Paul Volcker was the great US central banker of our time. Unlike Alan Greenspan and Ben Bernanke, he believed in taking firm action to avoid crises, rather than trusting in financial markets to regulate themselves. He also believed that politicians had to take the lead on structural issues such as employment, not central banks.
Thus it was no surprise he criticised current Japanese and US policy for not defending the currency in an interview last year:
“Central banks are no longer [acting like] central banks,” he warned, amid a discussion about Japanese and American monetary policy. I think it gets dangerous when they lose sight of the basic function of the central bank. The key issue concerns what this “function” should be. The basic function of a central bank is to defend the value of the currency,” he insists, as his highly successful experience in the 1980s “taught him how limited a central banker’s powers really are”.
Unfortunately for the Japanese people, the current Governor of the Bank of Japan, Haruhiko Kuroda, disagrees with Volcker, as does its Premier Abe. As the chart shows, they have allowed the yen to fall by more than a third versus the US$ since Abe took office in December 2012. Their major spending programmes have also caused the country’s debt to double to twice its GDP
MONETARY POLICY CANNOT SOLVE THE ISSUES FACING JAPAN’S ECONOMY
The problem is that Kuroda and Abe’s policies are fatally flawed. Their aim is to boost inflation in the belief this will somehow revive economic growth. But deflation is a symptom, not a cause, of Japan’s slowing economy, as UN Population Division data shows:
- Japan’s population peaked at 127m in 2010, and will decline to 108m by 2050
- Japanese women stopped having enough babies to replace the population 40 years ago, in 1975
- The current fertility rate is just 1.5 babies/woman, well below the replacement rate of 2.1 babies
- As a result, 1 in 2 adults are now over the age of 55, and 42% are over the age of 65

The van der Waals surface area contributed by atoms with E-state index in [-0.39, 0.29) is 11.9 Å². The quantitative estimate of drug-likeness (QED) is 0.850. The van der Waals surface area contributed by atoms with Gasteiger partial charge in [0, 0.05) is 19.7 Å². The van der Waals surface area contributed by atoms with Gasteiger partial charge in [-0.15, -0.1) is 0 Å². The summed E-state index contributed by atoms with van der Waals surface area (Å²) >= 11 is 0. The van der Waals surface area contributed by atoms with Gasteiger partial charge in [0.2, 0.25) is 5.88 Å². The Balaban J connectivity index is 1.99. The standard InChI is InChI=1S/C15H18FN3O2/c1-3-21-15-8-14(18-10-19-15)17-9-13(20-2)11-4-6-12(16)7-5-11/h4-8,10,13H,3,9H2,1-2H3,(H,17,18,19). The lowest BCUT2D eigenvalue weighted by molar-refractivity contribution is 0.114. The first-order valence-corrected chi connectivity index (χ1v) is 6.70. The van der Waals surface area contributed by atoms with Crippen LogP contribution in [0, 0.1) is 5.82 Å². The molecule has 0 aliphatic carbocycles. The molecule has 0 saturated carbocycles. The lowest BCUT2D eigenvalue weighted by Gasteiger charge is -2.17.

Printing money will not change these facts. Only structural reform of the economy, focused on the needs of its ageing population, could recreate former growth. But as in the West, Abe and Kuroda have preferred to avoid the difficult conversations this would require. Abe’s much-hyped “3rd Arrow“, which was supposed to focus on this, has instead become just a dart.
Thus 2 years after the new regime took office, there is a growing risk that Japan could be heading for a major crisis. In the short-term, the collapse of the oil price makes it highly likely deflation will return. Even Governor Kuroda now seems to accept this reality:
- 4 months ago, he said there was “no chance” that inflation would fall below 1%
- Last week, he admitted “It is likely to stay around 1% – including the possibility of going below 1%”
His panicked move earlier this month in response to this development, suggests however that he could be close to making a catastrophic mistake. I do not use this phrase lightly, but it seems vital to highlight how current policies could mean that today’s mild deflation could be potentially be followed by hyper-inflation.
William White, the former adviser to the Bank for International Settlements (the central banks’ bank), spelt out this key risk in a Financial Times article on Friday:
“Japan’s fiscal deficit is about 8% of GDP and its stock of gross debt about 230% of GDP. Were the average rate on government bonds to increase to 2%, and should potential nominal growth fail to rise, the deficit would rise above 10% of GDP. The pace of government bond purchases announced by the BoJ, almost twice the size of the general government deficit, would then have to rise further.
“Fears of still more monetisation and sharp price rises would put more upward pressure on bond rates, and downward pressure on the yen, in a self-fulfilling spiral that could quickly take inflation to very high levels. Such processes have been seen often in the past 100 years, not least in Latin America.”
His earlier warning, back in April, highlighted the key risks. Executives and investors need to be well aware that Japan’s panicking policymakers are rapidly becoming a major threat to the global economy, as well as to Japan itself.